Billy Graham called him, “The greatest hymn-writer of our age. The modern-day John Wesley.”
Andrae Crouch went to be with Jesus yesterday at the age of 72.
Though I never met him in person, few people outside my own family had as deep and lasting an impact on my formative years as Andrae and his music did.
The first record I ever bought was Just Andrae. I was 12. An older friend had been playing a cassette in his car and I begged him to tell me the name of the singer. Immediately, I did everything I could to raise the $3 needed to buy the album for myself. I can still remember my mother driving me home from the record store as I sat in the back seat and tore the plastic off the bright, blue cover featuring Andrae’s profile in that cool denim jacket and mutton-chop sideburns.
When we got home, I don’t know if the car was fully stopped when I jumped out and ran into the house. I placed the needle on fresh vinyl, turned up the volume as loud as my mother would allow and heard what still stands as some of the greatest music ever recorded.
When it finished playing on both sides, I listened to it again. And again. I drove my parents so crazy with it that they bought me my first set of headphones for my birthday.
I dare you to sit still as you watch and listen to this YouTube clip of Andrae singing “Can’t Nobody Do Me Like Jesus.”
Hey, That Sounds Like the Radio! Only Better!
Listening to Andrae Crouch was the first time in my life I heard Christian music that sounded like what my friends and I were listening to on the radio. Yet, it was completely unlike that music, too.
It was deep, beautiful, loud, passionate and soulful. Every part of his songs were strong. Catchy, singable melodies, stunning harmonies and world-class musicians all held together by elegant, profound lyrics of praise to Jesus. One of his most powerful songs, “The Blood Will Never Lose Its Power”, was written when he was [gasp!] 15 years old.
After Just Andrae, I bought every Andrae Crouch album there was, then bought each subsequent one on the day they were released.
Andrae Crouch & the Disciples was the first concert I ever attended. And I kept going back every time he was within a couple hours driving distance. At least 10 concerts in all. Every time I went, I thought I knew what I was going to hear and feel, but he always exceeded even my loftiest expectations.
His music and message were raw, real and unashamed.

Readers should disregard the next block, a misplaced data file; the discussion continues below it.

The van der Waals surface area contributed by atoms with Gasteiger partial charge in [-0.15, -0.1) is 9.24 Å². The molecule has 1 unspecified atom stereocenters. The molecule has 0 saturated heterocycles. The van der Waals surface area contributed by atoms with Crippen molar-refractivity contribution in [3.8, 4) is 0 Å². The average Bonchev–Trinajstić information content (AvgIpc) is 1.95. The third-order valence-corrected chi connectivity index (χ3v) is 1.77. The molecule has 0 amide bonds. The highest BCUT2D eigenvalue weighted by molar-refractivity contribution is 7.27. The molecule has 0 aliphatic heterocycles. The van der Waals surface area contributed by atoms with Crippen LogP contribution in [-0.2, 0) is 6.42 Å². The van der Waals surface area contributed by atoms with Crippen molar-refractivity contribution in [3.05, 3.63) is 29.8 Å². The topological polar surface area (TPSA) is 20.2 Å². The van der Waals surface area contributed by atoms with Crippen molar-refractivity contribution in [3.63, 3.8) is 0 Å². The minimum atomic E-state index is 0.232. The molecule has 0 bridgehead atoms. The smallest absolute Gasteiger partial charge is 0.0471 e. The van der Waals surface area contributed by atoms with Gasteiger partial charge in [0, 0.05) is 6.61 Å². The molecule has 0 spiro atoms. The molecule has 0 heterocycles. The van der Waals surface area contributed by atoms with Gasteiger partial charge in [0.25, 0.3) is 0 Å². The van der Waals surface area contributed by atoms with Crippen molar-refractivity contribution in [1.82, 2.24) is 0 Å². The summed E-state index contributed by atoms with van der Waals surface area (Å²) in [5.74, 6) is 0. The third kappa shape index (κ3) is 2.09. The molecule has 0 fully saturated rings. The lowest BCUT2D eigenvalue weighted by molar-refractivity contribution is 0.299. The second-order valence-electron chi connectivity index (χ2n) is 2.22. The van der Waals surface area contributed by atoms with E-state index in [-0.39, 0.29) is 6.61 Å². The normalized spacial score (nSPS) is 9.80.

No one wrote songs like him, no one played piano like him and no one sang like him. You knew it was Andrae from the opening piano chords, guitar riffs or drum shots. But especially when you heard that one-of-a-kind voice.
No exclusively Christian singer has had the influence of Andrae Crouch, not just inside, but outside the church.
Even if you’ve never heard Andrae’s name before now, you’ve heard his music. He was nominated for an Academy Award for his arrangement work on The Color Purple and he contributed to the soundtracks for many other movies, including Free Willy and The Lion King.
He’s been cited as a musical influence by non-Gospel artists as varied as Elvis Presley, Diana Ross, Billy Preston, Stevie Wonder, Paul Simon (who sang Andrae’s “Jesus Is the Answer” in his concerts for years), Michael Jackson and Madonna.
He won multiple Grammys and has a star on the Hollywood Walk of Fame.
It’s hard to imagine a no-compromise Christian singer having that kind of crossover influence today.
Andrae’s Contribution to Today’s Worship
Andrae was a trailblazer. And it wasn’t always easy. He wrote and sang gritty, soul-stirring and body-shaking music with pounding drums and electric guitars in an an era when polite organ-led music was sung by robed choirs in most churches.
But the power of those songs could not be denied. Despite initial resistance, for many years it became almost impossible to go to a church and not hear an Andrae song being sung by the congregation. Even in the most button-down churches. Some of his songs, like “My Tribute”, “Through it All”, “Jesus Is the Answer” and “Bless His Holy Name” made it into the hymnbooks (remember those?).
Andrae’s home-going yesterday will receive less notice than he deserves, even in the Christian world. But every Christian singer alive today owes him a debt that they’ll never be able to repay.
The next time you sing a worship song written within the last 40 years that makes you want to raise or clap your hands or sing along at the top of your lungs, thank God first and Andrae second. He paved the way for every Christian singer and songwriter who followed him.
When people complain about the worship music of today not being as good as the music of our past, I have to disagree. Because I heard the same complaints about Andrae’s music when I was a kid.
There won’t be another Andrae Crouch. But I thank God that there’s room for a much wider variety of music in the church today because Andrae blazed a trail for songwriters like Darlene Zschech, Chris Tomlin, Kari Jobe and more.
Despite experiencing the pressures of fame that have crippled many others, Andrae’s most-lasting legacy may be that he kept his humility and his integrity. And he always gave the glory to Jesus.
As he sang countless times in perhaps his most well-known song, “My Tribute”
Should I gain any praise, let it go to Calvary
With his blood he has saved me
With his power he has raised me
To God be the glory
For the things he has done
So what do you think? Do you have any memories of the life and ministry of Andrae Crouch that you can share?
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